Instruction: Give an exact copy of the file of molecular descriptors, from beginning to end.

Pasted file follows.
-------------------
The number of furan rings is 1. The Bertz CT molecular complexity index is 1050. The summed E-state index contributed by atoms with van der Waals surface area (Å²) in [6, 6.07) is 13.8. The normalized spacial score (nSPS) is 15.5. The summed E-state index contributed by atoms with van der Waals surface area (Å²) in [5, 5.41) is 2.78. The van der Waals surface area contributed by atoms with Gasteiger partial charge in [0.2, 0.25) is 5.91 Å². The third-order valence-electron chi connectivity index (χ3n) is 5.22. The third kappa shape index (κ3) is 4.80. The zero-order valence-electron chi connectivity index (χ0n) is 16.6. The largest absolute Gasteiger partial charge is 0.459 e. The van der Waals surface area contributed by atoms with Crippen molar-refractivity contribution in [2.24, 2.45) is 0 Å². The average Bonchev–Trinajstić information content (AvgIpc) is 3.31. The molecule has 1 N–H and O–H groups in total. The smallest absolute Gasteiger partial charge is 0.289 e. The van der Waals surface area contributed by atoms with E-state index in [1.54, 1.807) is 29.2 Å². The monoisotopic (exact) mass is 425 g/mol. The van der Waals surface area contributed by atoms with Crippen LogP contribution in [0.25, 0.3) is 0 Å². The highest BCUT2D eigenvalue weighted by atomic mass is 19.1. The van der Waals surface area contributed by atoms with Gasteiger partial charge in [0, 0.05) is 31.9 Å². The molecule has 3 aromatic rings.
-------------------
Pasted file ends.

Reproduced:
The number of furan rings is 1. The Bertz CT molecular complexity index is 1050. The summed E-state index contributed by atoms with van der Waals surface area (Å²) in [6, 6.07) is 13.8. The normalized spacial score (nSPS) is 15.5. The summed E-state index contributed by atoms with van der Waals surface area (Å²) in [5, 5.41) is 2.78. The van der Waals surface area contributed by atoms with Gasteiger partial charge in [0.2, 0.25) is 5.91 Å². The third-order valence-electron chi connectivity index (χ3n) is 5.22. The third kappa shape index (κ3) is 4.80. The zero-order valence-electron chi connectivity index (χ0n) is 16.6. The largest absolute Gasteiger partial charge is 0.459 e. The van der Waals surface area contributed by atoms with Crippen molar-refractivity contribution in [2.24, 2.45) is 0 Å². The average Bonchev–Trinajstić information content (AvgIpc) is 3.31. The molecule has 1 N–H and O–H groups in total. The smallest absolute Gasteiger partial charge is 0.289 e. The van der Waals surface area contributed by atoms with E-state index in [1.54, 1.807) is 29.2 Å². The monoisotopic (exact) mass is 425 g/mol. The van der Waals surface area contributed by atoms with Crippen LogP contribution in [0.25, 0.3) is 0 Å². The highest BCUT2D eigenvalue weighted by atomic mass is 19.1. The van der Waals surface area contributed by atoms with Gasteiger partial charge in [0, 0.05) is 31.9 Å². The molecule has 3 aromatic rings.